The 1916 Canada Census of Manitoba, Saskatchewan and Alberta shows Marion W, 46, Elizabeth L., 34 Margaret E. 9, Helen B.7, Marian K. 5, Elizabeth L. 3 and William W. 1 at 219 18 Avenue West, next door to the rectory of St. Mary’s Church (now Cathedral) which is currently located at that very address. I was told that Marion worked as a custodian for St. Mary’s school during the time they lived in Calgary. I’m not sure what took them outside the US border, but we have a letter to the Canadian consulate asserting that they did not intend to stay in Canada but were just there to work. They are listed as Roman Catholic. Although all are listed as born in the United States, Marion and all the children are of “Irish: race and Elizabeth is listed as “French.”

According to the US Census of 1920, the family “immigrated” back to the US in 1919 and were residing in Spokane, Washington where he worked in a Gas Plant. Once again, Marion’s father’s nationality iand language are listed as Irish (his mother as German). Elizabeth is listed as having a French born mother who spoke French. Children are Margaret, Helen, Marian, Elizabeth, Willard and Anna M. age 1 1/2.

US Census of 1930 finds the family living on a farm in Pleasantview, Boulder County, Colorado with Marion 61, Lillian L. 49, Willard W 14, Anna M. 11, Thomas E. 8 Colorado, James R. 5 months Colorado. The family did own a radio In this census, Marion’s father’s birthplace is listed as Ohio.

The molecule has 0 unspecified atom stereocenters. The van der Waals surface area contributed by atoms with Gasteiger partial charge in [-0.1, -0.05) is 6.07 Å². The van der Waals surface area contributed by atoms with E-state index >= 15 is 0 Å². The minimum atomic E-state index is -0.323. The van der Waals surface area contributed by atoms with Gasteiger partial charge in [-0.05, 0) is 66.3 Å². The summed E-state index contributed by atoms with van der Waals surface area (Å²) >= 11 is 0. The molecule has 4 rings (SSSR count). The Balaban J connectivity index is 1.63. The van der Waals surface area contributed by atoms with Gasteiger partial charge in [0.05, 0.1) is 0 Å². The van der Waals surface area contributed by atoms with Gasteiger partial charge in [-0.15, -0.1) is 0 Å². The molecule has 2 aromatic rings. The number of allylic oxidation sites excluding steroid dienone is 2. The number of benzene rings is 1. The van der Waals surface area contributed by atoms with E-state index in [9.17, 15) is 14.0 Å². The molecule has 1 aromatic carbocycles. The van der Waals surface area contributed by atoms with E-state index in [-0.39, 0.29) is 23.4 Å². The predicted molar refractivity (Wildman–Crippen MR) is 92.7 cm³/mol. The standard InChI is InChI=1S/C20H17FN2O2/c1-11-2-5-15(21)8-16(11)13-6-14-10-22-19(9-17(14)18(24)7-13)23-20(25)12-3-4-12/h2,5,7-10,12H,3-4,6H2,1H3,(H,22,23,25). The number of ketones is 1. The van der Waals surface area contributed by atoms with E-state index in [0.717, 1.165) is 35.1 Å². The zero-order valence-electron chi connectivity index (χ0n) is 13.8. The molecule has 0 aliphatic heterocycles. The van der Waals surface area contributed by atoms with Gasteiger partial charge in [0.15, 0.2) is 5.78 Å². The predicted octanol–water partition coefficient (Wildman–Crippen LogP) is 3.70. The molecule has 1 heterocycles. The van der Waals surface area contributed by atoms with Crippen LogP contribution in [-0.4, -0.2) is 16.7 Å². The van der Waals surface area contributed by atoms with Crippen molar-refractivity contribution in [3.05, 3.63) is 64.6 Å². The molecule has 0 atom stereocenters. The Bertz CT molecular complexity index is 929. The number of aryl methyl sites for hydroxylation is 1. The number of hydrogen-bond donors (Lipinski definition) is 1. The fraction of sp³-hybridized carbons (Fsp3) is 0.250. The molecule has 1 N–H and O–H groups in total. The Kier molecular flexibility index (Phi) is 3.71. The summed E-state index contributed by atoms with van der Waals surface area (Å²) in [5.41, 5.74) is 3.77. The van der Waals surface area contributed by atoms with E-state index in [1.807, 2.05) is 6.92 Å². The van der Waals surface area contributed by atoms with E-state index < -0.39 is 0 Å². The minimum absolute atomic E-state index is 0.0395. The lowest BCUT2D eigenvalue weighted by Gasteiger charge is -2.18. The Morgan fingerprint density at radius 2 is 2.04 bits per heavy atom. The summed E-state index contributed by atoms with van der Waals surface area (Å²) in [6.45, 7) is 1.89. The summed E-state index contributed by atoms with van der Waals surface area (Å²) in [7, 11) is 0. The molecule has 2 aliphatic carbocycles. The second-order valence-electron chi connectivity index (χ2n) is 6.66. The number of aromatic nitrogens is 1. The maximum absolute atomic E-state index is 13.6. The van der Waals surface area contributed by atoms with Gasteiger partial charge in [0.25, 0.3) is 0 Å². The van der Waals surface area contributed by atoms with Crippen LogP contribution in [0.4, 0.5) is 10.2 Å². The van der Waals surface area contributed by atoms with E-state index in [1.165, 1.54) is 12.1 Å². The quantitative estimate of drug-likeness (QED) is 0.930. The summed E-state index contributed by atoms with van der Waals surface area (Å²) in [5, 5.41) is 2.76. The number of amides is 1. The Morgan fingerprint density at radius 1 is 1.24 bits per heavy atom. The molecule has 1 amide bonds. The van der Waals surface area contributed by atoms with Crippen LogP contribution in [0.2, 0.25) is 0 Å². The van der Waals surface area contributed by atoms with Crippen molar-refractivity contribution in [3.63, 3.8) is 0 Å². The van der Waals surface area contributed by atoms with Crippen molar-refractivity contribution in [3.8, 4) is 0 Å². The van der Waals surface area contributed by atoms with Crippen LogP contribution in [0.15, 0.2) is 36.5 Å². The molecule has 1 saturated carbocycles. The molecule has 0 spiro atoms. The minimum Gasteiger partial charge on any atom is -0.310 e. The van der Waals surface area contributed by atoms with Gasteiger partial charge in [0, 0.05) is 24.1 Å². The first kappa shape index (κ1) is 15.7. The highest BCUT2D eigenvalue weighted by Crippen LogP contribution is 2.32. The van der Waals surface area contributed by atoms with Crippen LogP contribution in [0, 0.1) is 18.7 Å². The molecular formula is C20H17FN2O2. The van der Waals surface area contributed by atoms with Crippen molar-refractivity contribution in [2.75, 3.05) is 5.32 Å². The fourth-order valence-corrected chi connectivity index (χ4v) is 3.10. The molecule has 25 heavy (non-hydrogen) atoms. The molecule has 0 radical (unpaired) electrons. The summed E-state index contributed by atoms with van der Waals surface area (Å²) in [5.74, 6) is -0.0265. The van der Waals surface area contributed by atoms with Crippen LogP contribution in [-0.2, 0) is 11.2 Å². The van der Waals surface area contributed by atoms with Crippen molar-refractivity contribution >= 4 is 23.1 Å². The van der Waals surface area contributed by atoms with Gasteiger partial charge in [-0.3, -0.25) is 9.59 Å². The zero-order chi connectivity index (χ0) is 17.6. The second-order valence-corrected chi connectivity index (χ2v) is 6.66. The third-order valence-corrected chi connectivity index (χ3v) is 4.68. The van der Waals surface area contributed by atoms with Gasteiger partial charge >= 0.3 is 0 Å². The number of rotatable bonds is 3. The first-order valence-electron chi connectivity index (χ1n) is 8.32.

In 1940, Marion was living with 15 year old son Jimmy Reed on a farm in Pleasantview, Boulder County, Colorado.

In 1950, the US census records 80 year old Marion a widow living with daughter Anna May 31 at 612 Mapleton St. in Pleasantview, Boulder County, Colorado. Wife Elizabeth Lillian Gotto Reed died 23 August 1941 in Boulder County, Colorado.

Marion was an avid beekeeper and passed away on 23 June 1951 after a fall which occurred while he was trying to remove a swarm of bees. He is interred in Green Mountain Cemetery in Boulder, Colorado.

The information on her death certificate says that my great Aunt Nora Beauchamp McQueen, my maternal grandfather Charles Lessley Beauchamp’s sister, was born in Rockwell (Rockwall?) Texas on March 27 1886. However, the 1900 US Census lists Norah Beauchamp born in Indiana in March 1888. The 1910, 1920,1930, 1940 and 1950 US Censuses also give Texas as her birthplace.